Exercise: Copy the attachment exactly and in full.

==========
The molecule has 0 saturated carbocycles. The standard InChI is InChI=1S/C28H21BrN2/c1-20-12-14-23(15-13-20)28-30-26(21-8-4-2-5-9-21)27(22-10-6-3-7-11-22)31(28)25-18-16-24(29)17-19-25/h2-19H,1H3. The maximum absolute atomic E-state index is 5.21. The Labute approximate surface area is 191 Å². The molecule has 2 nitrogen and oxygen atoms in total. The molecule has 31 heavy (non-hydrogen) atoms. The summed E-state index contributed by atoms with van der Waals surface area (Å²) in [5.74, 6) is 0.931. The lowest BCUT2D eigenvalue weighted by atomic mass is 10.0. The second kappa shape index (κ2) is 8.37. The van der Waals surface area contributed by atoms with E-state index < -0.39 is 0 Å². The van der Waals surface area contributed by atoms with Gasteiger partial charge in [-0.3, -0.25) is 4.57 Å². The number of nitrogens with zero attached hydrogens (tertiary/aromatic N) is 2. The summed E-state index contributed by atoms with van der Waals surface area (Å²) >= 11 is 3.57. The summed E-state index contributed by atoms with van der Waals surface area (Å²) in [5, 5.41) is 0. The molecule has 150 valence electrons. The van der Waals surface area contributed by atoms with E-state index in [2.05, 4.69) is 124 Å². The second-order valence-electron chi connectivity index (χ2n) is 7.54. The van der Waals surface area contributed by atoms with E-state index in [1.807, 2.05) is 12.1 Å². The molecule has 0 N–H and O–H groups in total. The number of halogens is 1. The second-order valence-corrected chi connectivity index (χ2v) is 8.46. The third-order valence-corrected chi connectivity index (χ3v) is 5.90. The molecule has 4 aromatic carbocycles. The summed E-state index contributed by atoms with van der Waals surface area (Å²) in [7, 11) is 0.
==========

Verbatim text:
The molecule has 0 saturated carbocycles. The standard InChI is InChI=1S/C28H21BrN2/c1-20-12-14-23(15-13-20)28-30-26(21-8-4-2-5-9-21)27(22-10-6-3-7-11-22)31(28)25-18-16-24(29)17-19-25/h2-19H,1H3. The maximum absolute atomic E-state index is 5.21. The Labute approximate surface area is 191 Å². The molecule has 2 nitrogen and oxygen atoms in total. The molecule has 31 heavy (non-hydrogen) atoms. The summed E-state index contributed by atoms with van der Waals surface area (Å²) in [5.74, 6) is 0.931. The lowest BCUT2D eigenvalue weighted by atomic mass is 10.0. The second kappa shape index (κ2) is 8.37. The van der Waals surface area contributed by atoms with E-state index < -0.39 is 0 Å². The van der Waals surface area contributed by atoms with Gasteiger partial charge in [-0.3, -0.25) is 4.57 Å². The number of nitrogens with zero attached hydrogens (tertiary/aromatic N) is 2. The summed E-state index contributed by atoms with van der Waals surface area (Å²) >= 11 is 3.57. The summed E-state index contributed by atoms with van der Waals surface area (Å²) in [5, 5.41) is 0. The molecule has 150 valence electrons. The van der Waals surface area contributed by atoms with E-state index in [2.05, 4.69) is 124 Å². The second-order valence-electron chi connectivity index (χ2n) is 7.54. The van der Waals surface area contributed by atoms with E-state index in [1.807, 2.05) is 12.1 Å². The molecule has 0 N–H and O–H groups in total. The number of halogens is 1. The second-order valence-corrected chi connectivity index (χ2v) is 8.46. The third-order valence-corrected chi connectivity index (χ3v) is 5.90. The molecule has 4 aromatic carbocycles. The summed E-state index contributed by atoms with van der Waals surface area (Å²) in [7, 11) is 0.